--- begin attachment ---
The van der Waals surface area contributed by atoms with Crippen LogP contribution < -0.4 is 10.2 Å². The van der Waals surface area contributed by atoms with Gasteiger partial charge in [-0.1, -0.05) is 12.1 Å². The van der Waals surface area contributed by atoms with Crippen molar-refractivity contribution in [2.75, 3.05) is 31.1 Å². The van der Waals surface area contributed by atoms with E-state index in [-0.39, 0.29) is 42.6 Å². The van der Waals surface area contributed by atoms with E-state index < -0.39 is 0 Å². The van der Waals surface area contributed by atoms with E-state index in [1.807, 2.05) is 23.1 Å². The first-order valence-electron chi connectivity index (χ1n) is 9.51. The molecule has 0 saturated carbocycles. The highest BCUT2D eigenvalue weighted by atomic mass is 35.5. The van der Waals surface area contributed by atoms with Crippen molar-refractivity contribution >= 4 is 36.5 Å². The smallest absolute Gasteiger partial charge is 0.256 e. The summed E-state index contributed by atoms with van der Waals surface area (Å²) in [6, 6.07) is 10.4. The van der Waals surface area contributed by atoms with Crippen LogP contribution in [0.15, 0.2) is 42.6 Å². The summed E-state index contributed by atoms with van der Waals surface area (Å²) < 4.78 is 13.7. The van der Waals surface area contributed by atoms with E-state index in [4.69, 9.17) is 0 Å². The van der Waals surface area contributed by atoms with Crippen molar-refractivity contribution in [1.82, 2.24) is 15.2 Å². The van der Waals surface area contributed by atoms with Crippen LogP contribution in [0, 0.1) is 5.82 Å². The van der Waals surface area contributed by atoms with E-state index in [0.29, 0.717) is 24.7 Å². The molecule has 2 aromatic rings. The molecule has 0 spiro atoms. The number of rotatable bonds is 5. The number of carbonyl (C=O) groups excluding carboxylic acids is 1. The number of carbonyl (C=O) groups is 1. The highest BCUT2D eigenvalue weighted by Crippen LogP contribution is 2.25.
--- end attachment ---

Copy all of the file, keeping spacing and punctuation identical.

The van der Waals surface area contributed by atoms with Crippen LogP contribution < -0.4 is 10.2 Å². The van der Waals surface area contributed by atoms with Gasteiger partial charge in [-0.1, -0.05) is 12.1 Å². The van der Waals surface area contributed by atoms with Crippen molar-refractivity contribution in [2.75, 3.05) is 31.1 Å². The van der Waals surface area contributed by atoms with E-state index in [-0.39, 0.29) is 42.6 Å². The van der Waals surface area contributed by atoms with E-state index < -0.39 is 0 Å². The van der Waals surface area contributed by atoms with E-state index in [1.807, 2.05) is 23.1 Å². The first-order valence-electron chi connectivity index (χ1n) is 9.51. The molecule has 0 saturated carbocycles. The highest BCUT2D eigenvalue weighted by atomic mass is 35.5. The van der Waals surface area contributed by atoms with Crippen molar-refractivity contribution >= 4 is 36.5 Å². The smallest absolute Gasteiger partial charge is 0.256 e. The summed E-state index contributed by atoms with van der Waals surface area (Å²) in [6, 6.07) is 10.4. The van der Waals surface area contributed by atoms with Crippen LogP contribution in [0.15, 0.2) is 42.6 Å². The summed E-state index contributed by atoms with van der Waals surface area (Å²) < 4.78 is 13.7. The van der Waals surface area contributed by atoms with E-state index in [4.69, 9.17) is 0 Å². The van der Waals surface area contributed by atoms with Crippen molar-refractivity contribution in [1.82, 2.24) is 15.2 Å². The van der Waals surface area contributed by atoms with Crippen LogP contribution in [0, 0.1) is 5.82 Å². The van der Waals surface area contributed by atoms with E-state index in [0.29, 0.717) is 24.7 Å². The molecule has 2 aromatic rings. The molecule has 0 spiro atoms. The number of rotatable bonds is 5. The number of carbonyl (C=O) groups excluding carboxylic acids is 1. The number of carbonyl (C=O) groups is 1. The highest BCUT2D eigenvalue weighted by Crippen LogP contribution is 2.25.